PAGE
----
Vaso vagal syncope recurrence is a relevant clinical problem (1). In fact, despite the vaso vagal syncope event is a transient loss of consciousness with rapid onset, short duration, and spontaneous complete recovery after the event, it may be complicated by physical injury (2). Conversely, the syncope recurrence rate is about 35%, and it causes a physical injury until the 29% (3). In addition, the vaso vagal syncope has a frequency between 15% and 39%, with annual number of episodes about 18.1-39.7 per 1000 patients, and an incidence of 6.2 per 1000 person-years, that grows up after 70 years of age with rate annual 19.5 per thousand individuals after 80 years (3). The patients with type 2 diabetes mellitus (T2DM) represent a percentage about the 30% of all the subjects with syncope (4). About the pathophysiology of syncope a central role is played by autonomic nervous system (5). To date, the autonomic nervous system regulates the hemodynamic stability by maintaining a stable blood pressure and heart rate under normal and abnormal physiologic conditions (5). Consequently, the dysfunction of this complex regulatory system, and of its interaction with sensor systems as baroreceptors, mechanoreceptors, chemoreceptors, may alter the vascular reactivity, leading to the clinical event and to future recurrences (5). Multiple factors affecting the autonomic system balance may trigger and cause a syncope event, as the result of an inappropriate response of the autonomic nervous system, with excessive vagal tone, and sympathetic tone withdrawal (2). In this setting, authors may note the diabetes as a common cause of autonomic system dysfunction (6). Moreover, T2DM may cause a severe form of autonomic system dysfunction affecting the cardiac autonomic regulation, and named as cardiac autonomic neuropathy (CAN), (6). Intriguingly, patients with diabetes experience a parasympathetic denervation, with an early augmentation of sympathetic tone, then leading to impaired heart rate variability, resting tachycardia, exercise intolerance, abnormal blood pressure regulation, and orthostatic hypotension (7). In addition, in T2DM there is a compensatory increase in the cardiac sympathetic tone in response to subclinical peripheral denervation (7). However, the T2DM may be seen as a relevant risk factor and a trigger to alter the autonomic system balance, and to cause vaso vagal syncope. Actually, the association between diabetes and autonomic dysfunction and the vaso vagal syncope recurrence at follow up is not well established. Moreover, the recent studies cannot come to definitive conclusion about the diabetes as risk factor and/or as trigger of vaso vagal syncope events, and about its implication to cause future recurrences in affected patients. Conversely, heart rate variability (HRV) is a simple, reproducible and well-recognized method for evaluating sympatho vagal activity (8, 9). However, in this study authors evaluated the autonomic dysfunction as alteration in HRV, and its relevance to cause vaso vagal syncope, and the vaso vagal syncope recurrence in diabetics vs. non diabetics at 12 months of follow up.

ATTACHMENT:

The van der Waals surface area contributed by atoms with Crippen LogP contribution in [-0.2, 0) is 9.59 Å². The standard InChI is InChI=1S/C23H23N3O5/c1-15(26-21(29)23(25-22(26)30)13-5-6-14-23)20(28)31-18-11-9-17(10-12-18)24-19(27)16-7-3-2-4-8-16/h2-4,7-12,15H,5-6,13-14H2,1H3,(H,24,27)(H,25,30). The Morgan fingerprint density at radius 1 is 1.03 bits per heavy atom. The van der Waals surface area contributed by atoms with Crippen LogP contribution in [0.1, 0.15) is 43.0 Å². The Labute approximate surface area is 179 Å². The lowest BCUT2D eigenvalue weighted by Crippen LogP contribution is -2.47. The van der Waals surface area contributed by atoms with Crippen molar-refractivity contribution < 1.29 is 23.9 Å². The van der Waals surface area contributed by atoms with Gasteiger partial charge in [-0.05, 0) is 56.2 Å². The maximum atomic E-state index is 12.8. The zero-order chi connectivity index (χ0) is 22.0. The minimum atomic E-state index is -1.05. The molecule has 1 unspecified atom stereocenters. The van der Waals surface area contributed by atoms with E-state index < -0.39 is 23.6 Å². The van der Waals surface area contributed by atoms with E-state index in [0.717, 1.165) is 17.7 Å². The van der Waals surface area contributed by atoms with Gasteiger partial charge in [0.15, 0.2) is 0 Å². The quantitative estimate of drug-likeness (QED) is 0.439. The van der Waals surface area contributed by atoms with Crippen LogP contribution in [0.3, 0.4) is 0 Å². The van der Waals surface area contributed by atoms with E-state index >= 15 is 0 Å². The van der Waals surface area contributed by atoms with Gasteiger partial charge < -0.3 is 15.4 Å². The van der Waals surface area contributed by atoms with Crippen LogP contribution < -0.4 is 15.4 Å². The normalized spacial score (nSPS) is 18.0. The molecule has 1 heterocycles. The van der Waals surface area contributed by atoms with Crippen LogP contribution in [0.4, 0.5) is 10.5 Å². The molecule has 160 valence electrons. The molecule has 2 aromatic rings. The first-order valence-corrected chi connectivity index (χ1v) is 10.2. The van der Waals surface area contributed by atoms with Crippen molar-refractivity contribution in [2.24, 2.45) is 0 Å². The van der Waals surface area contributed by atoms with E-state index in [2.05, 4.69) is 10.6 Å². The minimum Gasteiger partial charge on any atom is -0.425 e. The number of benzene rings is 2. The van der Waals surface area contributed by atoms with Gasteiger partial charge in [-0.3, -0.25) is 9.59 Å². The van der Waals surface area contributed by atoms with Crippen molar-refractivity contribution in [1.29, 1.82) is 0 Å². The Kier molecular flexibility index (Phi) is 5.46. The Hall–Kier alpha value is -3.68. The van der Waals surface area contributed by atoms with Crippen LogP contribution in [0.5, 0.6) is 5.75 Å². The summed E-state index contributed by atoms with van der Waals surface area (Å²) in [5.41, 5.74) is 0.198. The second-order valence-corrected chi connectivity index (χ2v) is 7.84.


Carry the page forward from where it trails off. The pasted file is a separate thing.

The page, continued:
Study Design